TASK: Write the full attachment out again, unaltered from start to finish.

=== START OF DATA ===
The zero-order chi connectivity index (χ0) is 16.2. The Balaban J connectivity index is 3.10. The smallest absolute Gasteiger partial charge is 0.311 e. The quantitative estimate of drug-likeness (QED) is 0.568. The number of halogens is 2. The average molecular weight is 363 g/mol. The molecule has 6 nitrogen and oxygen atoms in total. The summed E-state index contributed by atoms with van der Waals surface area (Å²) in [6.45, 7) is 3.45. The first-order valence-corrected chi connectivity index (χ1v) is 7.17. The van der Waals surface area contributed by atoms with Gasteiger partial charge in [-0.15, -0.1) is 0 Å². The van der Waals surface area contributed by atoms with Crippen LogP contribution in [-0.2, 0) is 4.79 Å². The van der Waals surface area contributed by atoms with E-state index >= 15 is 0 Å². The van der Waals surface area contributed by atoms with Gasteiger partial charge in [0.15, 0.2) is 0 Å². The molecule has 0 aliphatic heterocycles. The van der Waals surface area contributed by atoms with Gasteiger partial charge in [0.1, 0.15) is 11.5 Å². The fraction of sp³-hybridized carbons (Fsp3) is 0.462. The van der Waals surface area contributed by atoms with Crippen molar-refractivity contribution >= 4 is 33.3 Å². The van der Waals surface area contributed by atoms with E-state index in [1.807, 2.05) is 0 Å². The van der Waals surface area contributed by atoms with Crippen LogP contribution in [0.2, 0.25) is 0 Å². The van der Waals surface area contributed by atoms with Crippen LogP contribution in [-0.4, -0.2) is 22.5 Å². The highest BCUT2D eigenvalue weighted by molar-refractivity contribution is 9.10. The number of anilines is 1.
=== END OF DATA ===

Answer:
The zero-order chi connectivity index (χ0) is 16.2. The Balaban J connectivity index is 3.10. The smallest absolute Gasteiger partial charge is 0.311 e. The quantitative estimate of drug-likeness (QED) is 0.568. The number of halogens is 2. The average molecular weight is 363 g/mol. The molecule has 6 nitrogen and oxygen atoms in total. The summed E-state index contributed by atoms with van der Waals surface area (Å²) in [6.45, 7) is 3.45. The first-order valence-corrected chi connectivity index (χ1v) is 7.17. The van der Waals surface area contributed by atoms with Gasteiger partial charge in [-0.15, -0.1) is 0 Å². The van der Waals surface area contributed by atoms with Crippen LogP contribution in [-0.2, 0) is 4.79 Å². The van der Waals surface area contributed by atoms with E-state index >= 15 is 0 Å². The van der Waals surface area contributed by atoms with Gasteiger partial charge in [0.15, 0.2) is 0 Å². The molecule has 0 aliphatic heterocycles. The van der Waals surface area contributed by atoms with Gasteiger partial charge in [0.1, 0.15) is 11.5 Å². The fraction of sp³-hybridized carbons (Fsp3) is 0.462. The van der Waals surface area contributed by atoms with Crippen molar-refractivity contribution >= 4 is 33.3 Å². The van der Waals surface area contributed by atoms with E-state index in [1.807, 2.05) is 0 Å². The van der Waals surface area contributed by atoms with Crippen LogP contribution in [0.2, 0.25) is 0 Å². The van der Waals surface area contributed by atoms with Crippen LogP contribution in [-0.4, -0.2) is 22.5 Å². The highest BCUT2D eigenvalue weighted by molar-refractivity contribution is 9.10. The number of anilines is 1.